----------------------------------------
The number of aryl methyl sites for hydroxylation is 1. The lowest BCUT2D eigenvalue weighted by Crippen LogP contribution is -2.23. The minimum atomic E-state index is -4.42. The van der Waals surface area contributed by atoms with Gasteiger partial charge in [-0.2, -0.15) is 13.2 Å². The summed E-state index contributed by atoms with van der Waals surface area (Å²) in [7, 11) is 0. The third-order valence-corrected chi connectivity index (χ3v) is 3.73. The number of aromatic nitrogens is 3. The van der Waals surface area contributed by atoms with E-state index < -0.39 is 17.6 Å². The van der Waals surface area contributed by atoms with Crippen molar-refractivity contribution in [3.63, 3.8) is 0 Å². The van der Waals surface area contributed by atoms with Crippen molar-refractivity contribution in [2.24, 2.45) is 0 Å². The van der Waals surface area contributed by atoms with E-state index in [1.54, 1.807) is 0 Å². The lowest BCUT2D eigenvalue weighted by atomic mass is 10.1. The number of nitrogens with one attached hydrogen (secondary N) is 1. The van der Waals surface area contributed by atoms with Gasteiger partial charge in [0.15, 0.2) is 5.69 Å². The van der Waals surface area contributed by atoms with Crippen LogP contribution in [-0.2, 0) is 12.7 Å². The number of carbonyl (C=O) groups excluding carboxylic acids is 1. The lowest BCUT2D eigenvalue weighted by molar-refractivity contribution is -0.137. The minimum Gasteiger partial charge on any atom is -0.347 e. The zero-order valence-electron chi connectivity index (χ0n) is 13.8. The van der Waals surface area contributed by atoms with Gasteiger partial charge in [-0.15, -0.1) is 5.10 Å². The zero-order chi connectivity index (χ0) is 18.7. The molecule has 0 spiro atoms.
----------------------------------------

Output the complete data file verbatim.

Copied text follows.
The number of aryl methyl sites for hydroxylation is 1. The lowest BCUT2D eigenvalue weighted by Crippen LogP contribution is -2.23. The minimum atomic E-state index is -4.42. The van der Waals surface area contributed by atoms with Gasteiger partial charge in [-0.2, -0.15) is 13.2 Å². The summed E-state index contributed by atoms with van der Waals surface area (Å²) in [7, 11) is 0. The third-order valence-corrected chi connectivity index (χ3v) is 3.73. The number of aromatic nitrogens is 3. The van der Waals surface area contributed by atoms with E-state index < -0.39 is 17.6 Å². The van der Waals surface area contributed by atoms with Crippen molar-refractivity contribution in [3.63, 3.8) is 0 Å². The van der Waals surface area contributed by atoms with Crippen molar-refractivity contribution in [2.24, 2.45) is 0 Å². The van der Waals surface area contributed by atoms with E-state index in [1.54, 1.807) is 0 Å². The lowest BCUT2D eigenvalue weighted by atomic mass is 10.1. The number of nitrogens with one attached hydrogen (secondary N) is 1. The van der Waals surface area contributed by atoms with Gasteiger partial charge in [0.15, 0.2) is 5.69 Å². The van der Waals surface area contributed by atoms with Crippen LogP contribution in [-0.2, 0) is 12.7 Å². The number of carbonyl (C=O) groups excluding carboxylic acids is 1. The lowest BCUT2D eigenvalue weighted by molar-refractivity contribution is -0.137. The minimum Gasteiger partial charge on any atom is -0.347 e. The zero-order valence-electron chi connectivity index (χ0n) is 13.8. The van der Waals surface area contributed by atoms with Gasteiger partial charge in [-0.15, -0.1) is 5.10 Å². The zero-order chi connectivity index (χ0) is 18.7. The molecule has 0 spiro atoms.